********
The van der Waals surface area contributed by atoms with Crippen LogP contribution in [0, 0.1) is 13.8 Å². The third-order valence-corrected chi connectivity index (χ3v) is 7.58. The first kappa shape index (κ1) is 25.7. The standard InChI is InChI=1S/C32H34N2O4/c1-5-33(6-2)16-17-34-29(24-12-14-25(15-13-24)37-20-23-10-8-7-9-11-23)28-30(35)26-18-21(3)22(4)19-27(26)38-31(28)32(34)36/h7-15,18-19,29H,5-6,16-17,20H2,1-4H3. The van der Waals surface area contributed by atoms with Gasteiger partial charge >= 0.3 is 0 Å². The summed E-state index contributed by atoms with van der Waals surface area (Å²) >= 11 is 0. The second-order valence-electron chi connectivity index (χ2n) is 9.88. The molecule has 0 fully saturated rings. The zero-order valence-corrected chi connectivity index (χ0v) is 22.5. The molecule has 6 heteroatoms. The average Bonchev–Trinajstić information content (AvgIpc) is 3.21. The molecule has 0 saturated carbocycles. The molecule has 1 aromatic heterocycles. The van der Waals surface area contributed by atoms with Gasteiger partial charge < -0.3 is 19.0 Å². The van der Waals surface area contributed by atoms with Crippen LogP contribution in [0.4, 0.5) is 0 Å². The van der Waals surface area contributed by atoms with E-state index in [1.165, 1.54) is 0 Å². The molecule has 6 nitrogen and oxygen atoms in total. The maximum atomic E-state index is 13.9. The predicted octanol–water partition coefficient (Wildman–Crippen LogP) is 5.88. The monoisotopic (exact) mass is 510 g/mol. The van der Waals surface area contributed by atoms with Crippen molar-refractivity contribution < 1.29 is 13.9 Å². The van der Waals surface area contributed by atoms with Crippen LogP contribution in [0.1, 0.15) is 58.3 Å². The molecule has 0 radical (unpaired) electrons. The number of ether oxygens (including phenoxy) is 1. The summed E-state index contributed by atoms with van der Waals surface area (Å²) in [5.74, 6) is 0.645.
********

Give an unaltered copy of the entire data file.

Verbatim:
The van der Waals surface area contributed by atoms with Crippen LogP contribution in [0, 0.1) is 13.8 Å². The third-order valence-corrected chi connectivity index (χ3v) is 7.58. The first kappa shape index (κ1) is 25.7. The standard InChI is InChI=1S/C32H34N2O4/c1-5-33(6-2)16-17-34-29(24-12-14-25(15-13-24)37-20-23-10-8-7-9-11-23)28-30(35)26-18-21(3)22(4)19-27(26)38-31(28)32(34)36/h7-15,18-19,29H,5-6,16-17,20H2,1-4H3. The van der Waals surface area contributed by atoms with Gasteiger partial charge >= 0.3 is 0 Å². The summed E-state index contributed by atoms with van der Waals surface area (Å²) >= 11 is 0. The second-order valence-electron chi connectivity index (χ2n) is 9.88. The molecule has 0 fully saturated rings. The zero-order valence-corrected chi connectivity index (χ0v) is 22.5. The molecule has 6 heteroatoms. The average Bonchev–Trinajstić information content (AvgIpc) is 3.21. The molecule has 0 saturated carbocycles. The molecule has 1 aromatic heterocycles. The van der Waals surface area contributed by atoms with Gasteiger partial charge < -0.3 is 19.0 Å². The van der Waals surface area contributed by atoms with Crippen LogP contribution in [0.4, 0.5) is 0 Å². The van der Waals surface area contributed by atoms with E-state index in [1.165, 1.54) is 0 Å². The molecule has 6 nitrogen and oxygen atoms in total. The maximum atomic E-state index is 13.9. The predicted octanol–water partition coefficient (Wildman–Crippen LogP) is 5.88. The monoisotopic (exact) mass is 510 g/mol. The van der Waals surface area contributed by atoms with Crippen molar-refractivity contribution < 1.29 is 13.9 Å². The van der Waals surface area contributed by atoms with Crippen LogP contribution in [0.1, 0.15) is 58.3 Å². The molecule has 0 radical (unpaired) electrons. The number of ether oxygens (including phenoxy) is 1. The summed E-state index contributed by atoms with van der Waals surface area (Å²) in [5.74, 6) is 0.645.